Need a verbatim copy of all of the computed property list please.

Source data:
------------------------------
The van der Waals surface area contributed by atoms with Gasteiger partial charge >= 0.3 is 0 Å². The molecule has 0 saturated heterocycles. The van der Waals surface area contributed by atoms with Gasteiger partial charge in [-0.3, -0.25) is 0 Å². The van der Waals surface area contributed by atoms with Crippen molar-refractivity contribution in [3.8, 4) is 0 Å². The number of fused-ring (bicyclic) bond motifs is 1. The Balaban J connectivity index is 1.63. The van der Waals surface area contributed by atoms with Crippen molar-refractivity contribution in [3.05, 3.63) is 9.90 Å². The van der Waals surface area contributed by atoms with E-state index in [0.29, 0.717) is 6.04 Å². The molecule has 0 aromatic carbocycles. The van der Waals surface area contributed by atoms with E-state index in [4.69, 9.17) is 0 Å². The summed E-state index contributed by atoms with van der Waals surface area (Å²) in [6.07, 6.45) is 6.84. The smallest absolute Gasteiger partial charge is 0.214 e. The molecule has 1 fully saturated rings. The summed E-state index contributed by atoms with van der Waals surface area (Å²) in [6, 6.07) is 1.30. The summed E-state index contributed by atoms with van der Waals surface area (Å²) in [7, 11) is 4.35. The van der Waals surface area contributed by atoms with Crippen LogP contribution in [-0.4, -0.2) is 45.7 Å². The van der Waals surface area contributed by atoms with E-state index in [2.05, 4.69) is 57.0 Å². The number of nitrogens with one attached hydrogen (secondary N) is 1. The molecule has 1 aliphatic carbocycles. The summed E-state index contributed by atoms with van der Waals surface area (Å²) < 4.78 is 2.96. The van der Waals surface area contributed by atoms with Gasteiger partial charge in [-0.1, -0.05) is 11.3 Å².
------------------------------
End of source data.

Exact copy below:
The van der Waals surface area contributed by atoms with Gasteiger partial charge >= 0.3 is 0 Å². The molecule has 0 saturated heterocycles. The van der Waals surface area contributed by atoms with Gasteiger partial charge in [-0.3, -0.25) is 0 Å². The van der Waals surface area contributed by atoms with Crippen molar-refractivity contribution in [3.8, 4) is 0 Å². The number of fused-ring (bicyclic) bond motifs is 1. The Balaban J connectivity index is 1.63. The van der Waals surface area contributed by atoms with Crippen molar-refractivity contribution in [3.05, 3.63) is 9.90 Å². The van der Waals surface area contributed by atoms with E-state index in [0.29, 0.717) is 6.04 Å². The molecule has 0 aromatic carbocycles. The van der Waals surface area contributed by atoms with E-state index in [4.69, 9.17) is 0 Å². The summed E-state index contributed by atoms with van der Waals surface area (Å²) in [6.07, 6.45) is 6.84. The smallest absolute Gasteiger partial charge is 0.214 e. The molecule has 1 fully saturated rings. The summed E-state index contributed by atoms with van der Waals surface area (Å²) in [6, 6.07) is 1.30. The summed E-state index contributed by atoms with van der Waals surface area (Å²) in [7, 11) is 4.35. The van der Waals surface area contributed by atoms with Crippen LogP contribution in [-0.4, -0.2) is 45.7 Å². The van der Waals surface area contributed by atoms with E-state index in [2.05, 4.69) is 57.0 Å². The number of nitrogens with one attached hydrogen (secondary N) is 1. The molecule has 1 aliphatic carbocycles. The summed E-state index contributed by atoms with van der Waals surface area (Å²) < 4.78 is 2.96. The van der Waals surface area contributed by atoms with Gasteiger partial charge in [-0.1, -0.05) is 11.3 Å².